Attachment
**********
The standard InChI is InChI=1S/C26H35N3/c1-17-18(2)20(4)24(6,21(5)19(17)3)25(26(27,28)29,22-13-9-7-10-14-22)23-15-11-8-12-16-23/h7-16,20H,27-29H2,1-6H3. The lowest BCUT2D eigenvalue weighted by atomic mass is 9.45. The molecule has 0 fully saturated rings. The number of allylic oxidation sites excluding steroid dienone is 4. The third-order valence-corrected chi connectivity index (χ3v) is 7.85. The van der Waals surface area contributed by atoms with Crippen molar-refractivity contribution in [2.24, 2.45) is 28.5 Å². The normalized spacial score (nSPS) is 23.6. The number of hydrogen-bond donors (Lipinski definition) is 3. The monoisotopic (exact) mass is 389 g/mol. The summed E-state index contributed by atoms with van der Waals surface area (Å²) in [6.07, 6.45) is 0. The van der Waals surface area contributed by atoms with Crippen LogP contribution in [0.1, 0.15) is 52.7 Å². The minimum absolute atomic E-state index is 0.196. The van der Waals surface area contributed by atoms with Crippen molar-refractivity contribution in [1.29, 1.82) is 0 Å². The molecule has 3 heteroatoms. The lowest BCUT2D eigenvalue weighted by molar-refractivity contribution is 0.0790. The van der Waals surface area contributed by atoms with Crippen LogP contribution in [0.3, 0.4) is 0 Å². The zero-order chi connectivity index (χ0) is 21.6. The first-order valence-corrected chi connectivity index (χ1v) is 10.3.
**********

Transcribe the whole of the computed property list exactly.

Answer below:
The standard InChI is InChI=1S/C26H35N3/c1-17-18(2)20(4)24(6,21(5)19(17)3)25(26(27,28)29,22-13-9-7-10-14-22)23-15-11-8-12-16-23/h7-16,20H,27-29H2,1-6H3. The lowest BCUT2D eigenvalue weighted by atomic mass is 9.45. The molecule has 0 fully saturated rings. The number of allylic oxidation sites excluding steroid dienone is 4. The third-order valence-corrected chi connectivity index (χ3v) is 7.85. The van der Waals surface area contributed by atoms with Crippen molar-refractivity contribution in [2.24, 2.45) is 28.5 Å². The normalized spacial score (nSPS) is 23.6. The number of hydrogen-bond donors (Lipinski definition) is 3. The monoisotopic (exact) mass is 389 g/mol. The summed E-state index contributed by atoms with van der Waals surface area (Å²) in [6.07, 6.45) is 0. The van der Waals surface area contributed by atoms with Crippen LogP contribution in [0.1, 0.15) is 52.7 Å². The minimum absolute atomic E-state index is 0.196. The van der Waals surface area contributed by atoms with Crippen molar-refractivity contribution in [1.29, 1.82) is 0 Å². The molecule has 3 heteroatoms. The lowest BCUT2D eigenvalue weighted by molar-refractivity contribution is 0.0790. The van der Waals surface area contributed by atoms with Crippen LogP contribution in [0.3, 0.4) is 0 Å². The zero-order chi connectivity index (χ0) is 21.6. The first-order valence-corrected chi connectivity index (χ1v) is 10.3.